If you're not happy with your life, either personally or professionally, take a quick look in the mirror. The problem may not be lack of opportunity, or education, or capital, or connections--the culprit could be you.
The difficulty could lie in what you believe--and what you do.
What do successful people believe and do differently?
1. They never mistake political gain for achievement.
Infighting, positioning, trying to look better by making other people look worse: Playing politics can help get you ahead.
But if you win through politics, you still ultimately lose, since political success is based on the impulses, whims, and caprices of other people (often other people you don't even respect or like). That means today's success can be tomorrow's failure, and success or failure is largely outside your control.
Real achievements are based on merit. They can't be taken away by anyone.
2. They're never afraid of sniping or sarcasm.
Try something different. Try something others won't try. Almost immediately, people will talk about you--and not in a kind way.
The only way to keep people from being snide, disparaging, or judgmental is to say and do what everyone else does. Then, of course, you live their lives and not yours. And you won't be happy.
See people talking about you as a sign you're on the right track--your track.
Your track is the happy track. Not theirs.
3. They never fail to be last.
Everyone likes to be first. But often it's better to be last: the last to give up, the last to leave, the last to keep trying, the last to hold on to principles and values.
The world is full of people who quit. The world is full of people who pivot (pivot is sometimes just a fancy word for "give up").
There will always be people who are smarter, more talented, better connected, and better funded than you. But they don't always win.
Always be the last to give up on yourself.
4. They never equate acquisition with satisfaction.
Psychologists call it "hedonistic adaptation," a phenomenon in which people quickly push the buzz from a new purchase toward their emotional norm.
That "aah..." feeling you get when you look at your new house? It quickly goes away. The same is true for your new car, new furniture, and new clothes. So to recapture the "aah..." feeling, you have to buy something else. The cycle is addictive. And so you're never satisfied. You can't be. That's not how we're made.
Real, lasting satisfaction comes from doing, not from having. Want to feel good about yourself? Help someone. Knowing you've made a difference in another person's life is an "aah..." that lasts forever.
It's also a cycle that's addictive--but this time, in a really good way.
5. They're never looking for a big idea.
Very few people hit the big-idea jackpot. I haven't. You may not either. And even if you did come up with the ever-elusive big idea, could you pull off the implementation? Do you have the skills, experience, and funding?
But here's what you and I do have: tons of small ideas. We don't need to look for a big idea if we act on our little ideas.
Success is a process, and processes are based on action--so act on all your little ideas.
6. They're never afraid to ship.
As Seth Godin says, we're naturally afraid to be "done" because then our idea, our product, or our service has to sink or swim, and we're desperately afraid it will sink.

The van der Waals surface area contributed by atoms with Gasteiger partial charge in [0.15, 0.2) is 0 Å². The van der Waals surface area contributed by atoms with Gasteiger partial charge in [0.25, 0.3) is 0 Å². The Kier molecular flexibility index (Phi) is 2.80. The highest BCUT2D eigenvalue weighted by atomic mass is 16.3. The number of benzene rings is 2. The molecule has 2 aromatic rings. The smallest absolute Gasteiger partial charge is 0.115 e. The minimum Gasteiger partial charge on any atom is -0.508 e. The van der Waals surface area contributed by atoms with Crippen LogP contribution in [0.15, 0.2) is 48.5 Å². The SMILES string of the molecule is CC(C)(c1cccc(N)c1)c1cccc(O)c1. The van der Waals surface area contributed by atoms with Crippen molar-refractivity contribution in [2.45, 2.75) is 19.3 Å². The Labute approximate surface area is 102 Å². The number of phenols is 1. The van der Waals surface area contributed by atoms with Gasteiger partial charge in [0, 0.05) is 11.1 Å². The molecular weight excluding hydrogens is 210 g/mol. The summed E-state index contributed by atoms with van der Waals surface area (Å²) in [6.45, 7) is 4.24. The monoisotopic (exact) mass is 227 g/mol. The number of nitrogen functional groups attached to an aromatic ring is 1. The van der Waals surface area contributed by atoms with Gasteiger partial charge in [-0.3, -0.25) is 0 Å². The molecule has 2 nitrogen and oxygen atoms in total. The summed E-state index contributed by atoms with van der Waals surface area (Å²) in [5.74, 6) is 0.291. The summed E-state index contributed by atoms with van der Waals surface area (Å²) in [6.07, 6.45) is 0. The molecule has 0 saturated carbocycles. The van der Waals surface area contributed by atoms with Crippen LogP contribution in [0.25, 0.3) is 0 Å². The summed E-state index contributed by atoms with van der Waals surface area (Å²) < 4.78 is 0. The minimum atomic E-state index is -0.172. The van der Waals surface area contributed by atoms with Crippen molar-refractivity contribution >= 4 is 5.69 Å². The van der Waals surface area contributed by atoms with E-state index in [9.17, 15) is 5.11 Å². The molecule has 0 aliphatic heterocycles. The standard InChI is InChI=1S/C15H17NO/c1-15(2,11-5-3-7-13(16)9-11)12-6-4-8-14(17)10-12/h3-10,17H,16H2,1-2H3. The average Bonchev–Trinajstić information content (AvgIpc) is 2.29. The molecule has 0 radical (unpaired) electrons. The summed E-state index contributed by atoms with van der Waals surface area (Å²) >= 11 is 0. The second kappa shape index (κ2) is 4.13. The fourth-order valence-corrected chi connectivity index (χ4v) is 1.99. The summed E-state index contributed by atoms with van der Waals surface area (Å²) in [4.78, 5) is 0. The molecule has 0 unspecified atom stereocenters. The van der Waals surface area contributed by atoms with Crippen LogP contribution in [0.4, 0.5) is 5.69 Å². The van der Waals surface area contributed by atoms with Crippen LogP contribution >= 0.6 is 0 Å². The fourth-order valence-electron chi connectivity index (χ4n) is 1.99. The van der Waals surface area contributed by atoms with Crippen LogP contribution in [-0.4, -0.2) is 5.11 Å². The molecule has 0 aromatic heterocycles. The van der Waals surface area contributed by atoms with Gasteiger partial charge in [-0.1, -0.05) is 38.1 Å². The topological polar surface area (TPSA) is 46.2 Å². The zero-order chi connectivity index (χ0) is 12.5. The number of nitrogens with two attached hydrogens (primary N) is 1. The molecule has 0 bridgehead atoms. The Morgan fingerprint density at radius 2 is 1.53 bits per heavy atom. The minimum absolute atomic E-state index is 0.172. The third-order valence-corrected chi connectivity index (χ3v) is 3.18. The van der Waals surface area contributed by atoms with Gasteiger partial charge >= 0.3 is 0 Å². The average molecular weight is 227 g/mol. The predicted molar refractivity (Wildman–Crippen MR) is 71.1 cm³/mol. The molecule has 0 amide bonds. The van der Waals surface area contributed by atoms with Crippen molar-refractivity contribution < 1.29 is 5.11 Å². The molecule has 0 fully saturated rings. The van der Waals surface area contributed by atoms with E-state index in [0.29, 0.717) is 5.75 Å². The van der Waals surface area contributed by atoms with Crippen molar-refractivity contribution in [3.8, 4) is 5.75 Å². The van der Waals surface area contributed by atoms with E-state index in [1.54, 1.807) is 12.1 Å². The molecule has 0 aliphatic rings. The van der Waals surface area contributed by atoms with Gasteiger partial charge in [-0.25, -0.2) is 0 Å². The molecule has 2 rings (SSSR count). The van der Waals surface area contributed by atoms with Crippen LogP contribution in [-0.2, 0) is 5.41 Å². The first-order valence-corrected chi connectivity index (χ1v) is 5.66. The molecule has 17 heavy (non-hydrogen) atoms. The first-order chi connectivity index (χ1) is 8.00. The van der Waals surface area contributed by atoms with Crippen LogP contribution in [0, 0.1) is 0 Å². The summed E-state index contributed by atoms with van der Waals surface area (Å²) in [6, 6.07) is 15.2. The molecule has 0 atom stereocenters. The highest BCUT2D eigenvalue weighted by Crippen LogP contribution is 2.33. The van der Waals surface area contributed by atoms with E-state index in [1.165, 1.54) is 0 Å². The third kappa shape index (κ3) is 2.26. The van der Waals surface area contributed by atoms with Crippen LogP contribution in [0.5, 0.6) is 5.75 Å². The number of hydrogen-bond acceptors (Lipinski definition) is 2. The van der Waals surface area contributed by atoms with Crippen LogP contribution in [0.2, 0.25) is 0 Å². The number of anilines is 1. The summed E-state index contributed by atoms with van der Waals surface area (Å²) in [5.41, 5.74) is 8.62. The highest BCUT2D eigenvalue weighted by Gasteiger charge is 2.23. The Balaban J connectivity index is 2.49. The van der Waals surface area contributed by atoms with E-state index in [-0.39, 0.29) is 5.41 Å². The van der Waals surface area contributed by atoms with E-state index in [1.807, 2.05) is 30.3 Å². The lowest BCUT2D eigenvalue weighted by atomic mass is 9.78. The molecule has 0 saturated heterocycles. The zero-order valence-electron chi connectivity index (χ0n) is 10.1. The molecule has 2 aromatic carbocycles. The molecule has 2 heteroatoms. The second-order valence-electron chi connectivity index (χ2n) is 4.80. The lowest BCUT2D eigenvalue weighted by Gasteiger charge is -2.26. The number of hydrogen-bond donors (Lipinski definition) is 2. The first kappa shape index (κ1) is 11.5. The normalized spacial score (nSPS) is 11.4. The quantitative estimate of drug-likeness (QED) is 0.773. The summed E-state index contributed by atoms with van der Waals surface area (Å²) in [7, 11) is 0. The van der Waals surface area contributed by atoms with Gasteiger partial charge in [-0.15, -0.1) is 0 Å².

And maybe it will--but if you don't put it out there, it can also never swim. No product can be successful until it's shipped. No application can be successful until it's released. No service can be successful until it's in the field.
When in doubt, ship it out. Then make whatever you produce next is a little better. And ship that. And keep going.
You can't feel proud until you ship. So ship--a lot.
7. They never see their résumé or CV as an end result.
Many people collect jobs and experiences in pursuit of crafting a "winning" résumé.
That's backwards. Your résumé is like a report card: It's just a by-product of what you've accomplished, learned, and experienced.
Don't base your life on trying to fill in the blanks on some "ideal" CV. Base your life on accomplishing your goals and dreams. Figure out what you need to do to get to where you want to be, and do those things.
Then let your résumé reflect that journey.
8. They never wait.
For the right time. The right people. The right market. The right something.
And life passes you by.
The only right is right now.
9. They never collect stuff; they "collect" people.
Walk around your house. Or look around your office. Look at your stuff.
Now have your extended family over for dinner. Or get together with friends. Look at your people.
Which is more fulfilling?
Thought so. You can love your stuff, but your stuff will never love you back.
10. They never lose perspective.
Close your eyes and imagine I have the power to take everything you hold dear away from you: family, job or business, home, everything.
And I exercise that power. All of it, everything, is gone.
Would you beg and plead and offer me anything to get that life back? Would getting that life back mean everything to you? Would you realize that what you had was so much more important than what you didn't have?
Would you realize that what I just took away was pretty freaking awesome?
Of course you would.
Now open your eyes. Literally and figuratively.
11. They never forget to call their parents.
Your parents give you love and support in spite of all your faults and failures.
You don't even have to work for it.
How awesome is that?